Once upon a time, there was a King who walked astride his world—here, there, and everywhere. He became poor in order to be like the people he loved, and he lived among the outcasts in order to feel their pain.
The baking complex was hidden in the ‘heart of Deepest Forest, close to the clearing where the Great Celebrations were held. It was important to the Chief Baker that the breads from his ovens be served Warm and fresh at the banquet tables. He had carefully planned this cluster of stone houses where the bakers lived and the many, outdoor clay ovens—some large, some small, some with roaring fires, some with smoldering charcoal beds. Each oven was designed to bake a different kind of bread to perfection.
The baker who loved bread had worked hard to become chief. His father had been a baker and his grandfather before that, but he had his own particular genius for making bread. His doughs were lighter and more nourishing than any his ancestors had ever kneaded! There Wasn’t a dough of any kind—wheat or rye or corn—that didn’t become tasty and delicious after his touch.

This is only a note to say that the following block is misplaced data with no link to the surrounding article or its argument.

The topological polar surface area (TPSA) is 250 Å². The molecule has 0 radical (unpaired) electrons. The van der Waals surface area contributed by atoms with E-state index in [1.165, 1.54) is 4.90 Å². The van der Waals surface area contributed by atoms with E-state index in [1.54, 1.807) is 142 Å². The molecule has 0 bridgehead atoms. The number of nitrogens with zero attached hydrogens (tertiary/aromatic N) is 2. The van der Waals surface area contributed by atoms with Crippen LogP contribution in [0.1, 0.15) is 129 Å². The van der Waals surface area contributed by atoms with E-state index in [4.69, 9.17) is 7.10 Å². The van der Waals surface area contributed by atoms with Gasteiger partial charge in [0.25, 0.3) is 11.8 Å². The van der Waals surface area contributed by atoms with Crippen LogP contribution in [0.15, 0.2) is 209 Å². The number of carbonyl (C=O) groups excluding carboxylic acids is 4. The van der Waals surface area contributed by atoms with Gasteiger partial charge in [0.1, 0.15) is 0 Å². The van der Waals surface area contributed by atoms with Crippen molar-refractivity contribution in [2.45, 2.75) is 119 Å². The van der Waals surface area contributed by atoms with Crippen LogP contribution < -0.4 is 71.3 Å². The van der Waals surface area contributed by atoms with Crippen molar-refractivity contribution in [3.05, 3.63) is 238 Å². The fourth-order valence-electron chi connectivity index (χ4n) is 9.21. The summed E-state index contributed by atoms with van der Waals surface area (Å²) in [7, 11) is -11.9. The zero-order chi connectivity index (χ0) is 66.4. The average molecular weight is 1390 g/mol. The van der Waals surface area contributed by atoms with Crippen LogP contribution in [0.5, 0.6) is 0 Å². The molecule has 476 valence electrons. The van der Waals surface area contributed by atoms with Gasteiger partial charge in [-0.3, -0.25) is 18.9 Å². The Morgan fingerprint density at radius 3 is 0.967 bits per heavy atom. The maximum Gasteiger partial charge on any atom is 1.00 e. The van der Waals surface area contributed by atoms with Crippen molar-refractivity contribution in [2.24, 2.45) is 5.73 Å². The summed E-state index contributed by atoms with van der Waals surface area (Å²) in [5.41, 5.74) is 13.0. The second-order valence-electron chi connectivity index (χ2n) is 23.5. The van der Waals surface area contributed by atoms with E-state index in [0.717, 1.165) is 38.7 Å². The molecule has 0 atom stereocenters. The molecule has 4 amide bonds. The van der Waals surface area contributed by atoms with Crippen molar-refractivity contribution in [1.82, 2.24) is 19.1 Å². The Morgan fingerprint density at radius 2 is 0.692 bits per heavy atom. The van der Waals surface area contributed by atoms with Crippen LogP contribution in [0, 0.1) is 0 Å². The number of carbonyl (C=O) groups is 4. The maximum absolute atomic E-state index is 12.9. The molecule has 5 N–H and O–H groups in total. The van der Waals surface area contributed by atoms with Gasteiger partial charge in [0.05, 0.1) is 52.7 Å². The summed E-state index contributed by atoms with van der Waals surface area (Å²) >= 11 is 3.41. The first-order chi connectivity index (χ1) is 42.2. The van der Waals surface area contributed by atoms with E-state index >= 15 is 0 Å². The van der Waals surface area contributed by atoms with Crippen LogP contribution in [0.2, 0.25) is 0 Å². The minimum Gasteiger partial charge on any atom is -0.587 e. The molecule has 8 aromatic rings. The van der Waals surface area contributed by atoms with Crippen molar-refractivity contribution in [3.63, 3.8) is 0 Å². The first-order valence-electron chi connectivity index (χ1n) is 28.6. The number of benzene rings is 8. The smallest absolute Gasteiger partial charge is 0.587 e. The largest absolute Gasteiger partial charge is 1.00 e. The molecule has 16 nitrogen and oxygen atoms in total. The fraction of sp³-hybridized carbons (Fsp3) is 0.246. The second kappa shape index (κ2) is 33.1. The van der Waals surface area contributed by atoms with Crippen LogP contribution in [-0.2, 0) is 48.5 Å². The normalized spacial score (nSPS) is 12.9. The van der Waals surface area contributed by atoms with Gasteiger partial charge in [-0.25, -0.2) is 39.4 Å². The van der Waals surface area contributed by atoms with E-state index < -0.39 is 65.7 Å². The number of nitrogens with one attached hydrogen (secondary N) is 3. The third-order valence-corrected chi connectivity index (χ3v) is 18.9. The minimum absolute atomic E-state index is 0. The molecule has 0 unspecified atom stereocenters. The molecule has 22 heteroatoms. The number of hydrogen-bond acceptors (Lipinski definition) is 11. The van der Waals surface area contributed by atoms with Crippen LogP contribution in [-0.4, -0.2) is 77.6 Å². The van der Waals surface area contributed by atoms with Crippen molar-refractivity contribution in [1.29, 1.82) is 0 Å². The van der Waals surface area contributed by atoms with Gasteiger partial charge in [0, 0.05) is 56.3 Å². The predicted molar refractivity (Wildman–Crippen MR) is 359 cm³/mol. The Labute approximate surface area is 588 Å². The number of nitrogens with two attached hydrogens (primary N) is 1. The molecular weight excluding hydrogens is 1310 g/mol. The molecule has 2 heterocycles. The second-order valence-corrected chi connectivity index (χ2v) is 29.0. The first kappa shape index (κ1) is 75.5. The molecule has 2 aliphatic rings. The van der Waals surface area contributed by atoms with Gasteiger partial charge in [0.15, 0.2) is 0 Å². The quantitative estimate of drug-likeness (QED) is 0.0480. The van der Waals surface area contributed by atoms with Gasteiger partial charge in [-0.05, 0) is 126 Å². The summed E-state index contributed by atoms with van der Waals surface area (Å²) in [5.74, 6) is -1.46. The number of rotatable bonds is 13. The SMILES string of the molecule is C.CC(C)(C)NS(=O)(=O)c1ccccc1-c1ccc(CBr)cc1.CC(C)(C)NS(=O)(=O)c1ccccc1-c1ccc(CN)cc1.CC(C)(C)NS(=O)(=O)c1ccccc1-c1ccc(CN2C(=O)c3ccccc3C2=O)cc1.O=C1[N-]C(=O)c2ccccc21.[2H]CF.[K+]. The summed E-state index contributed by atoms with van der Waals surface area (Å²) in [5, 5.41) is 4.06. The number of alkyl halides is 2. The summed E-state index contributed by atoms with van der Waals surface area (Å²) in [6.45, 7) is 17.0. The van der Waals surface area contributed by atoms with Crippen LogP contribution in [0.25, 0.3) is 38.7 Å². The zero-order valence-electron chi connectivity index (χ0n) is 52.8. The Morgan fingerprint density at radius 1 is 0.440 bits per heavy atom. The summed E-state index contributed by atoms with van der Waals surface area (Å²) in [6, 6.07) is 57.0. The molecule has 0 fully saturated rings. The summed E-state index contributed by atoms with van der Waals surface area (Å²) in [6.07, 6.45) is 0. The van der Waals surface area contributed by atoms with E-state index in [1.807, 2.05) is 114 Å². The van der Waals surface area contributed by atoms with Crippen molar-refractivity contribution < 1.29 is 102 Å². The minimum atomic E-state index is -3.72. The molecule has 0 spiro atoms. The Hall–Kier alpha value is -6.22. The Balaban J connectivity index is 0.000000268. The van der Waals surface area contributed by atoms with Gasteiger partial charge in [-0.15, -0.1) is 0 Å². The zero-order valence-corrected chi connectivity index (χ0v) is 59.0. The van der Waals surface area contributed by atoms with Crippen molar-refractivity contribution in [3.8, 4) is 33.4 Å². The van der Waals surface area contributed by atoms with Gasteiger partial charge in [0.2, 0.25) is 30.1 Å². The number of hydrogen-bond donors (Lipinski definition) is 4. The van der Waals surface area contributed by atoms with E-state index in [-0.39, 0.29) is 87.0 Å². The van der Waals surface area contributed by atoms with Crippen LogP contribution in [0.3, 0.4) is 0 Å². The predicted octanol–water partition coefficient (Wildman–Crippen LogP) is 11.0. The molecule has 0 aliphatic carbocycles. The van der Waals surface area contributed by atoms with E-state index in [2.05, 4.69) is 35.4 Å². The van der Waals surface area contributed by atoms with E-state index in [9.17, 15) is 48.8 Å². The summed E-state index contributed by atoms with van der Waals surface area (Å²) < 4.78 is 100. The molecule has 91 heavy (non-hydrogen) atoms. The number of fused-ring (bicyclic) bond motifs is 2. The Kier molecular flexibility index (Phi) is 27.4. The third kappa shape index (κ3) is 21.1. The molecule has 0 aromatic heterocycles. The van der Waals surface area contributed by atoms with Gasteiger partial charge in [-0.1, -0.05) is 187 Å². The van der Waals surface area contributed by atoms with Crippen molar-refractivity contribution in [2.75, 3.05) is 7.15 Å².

The Chief Baker particularly loved making special breads for the Great Celebrations. He loved to twist and braid dough. He loved to invent new recipes for sweet breads. He loved muffins and biscuits and brioches and croissants. He loved to hear the “Oooohs!” of the King’s subjects When, with a flourish, the banquet procession was begun and his many bakers carried his creations into the feast in great baskets.
“Chief Baker’s done it again!” everyone always exclaimed. “No one can make breads that melt in your mouth like these!”
Bread, the Chief Baker knew, gave special strength, so he prepared baskets of round, black loaves to feed those who had spent the morning at the practice field. He admired the Rangers, and enjoyed preparing nourishing squash-and-cheese breads for them to carry on Watch.
After that, however, he drew the line. He refused to send baskets of bread to the old Mercie, though she had never requested it from him. She has a fireplace and recipes of her own, Chief Baker thought…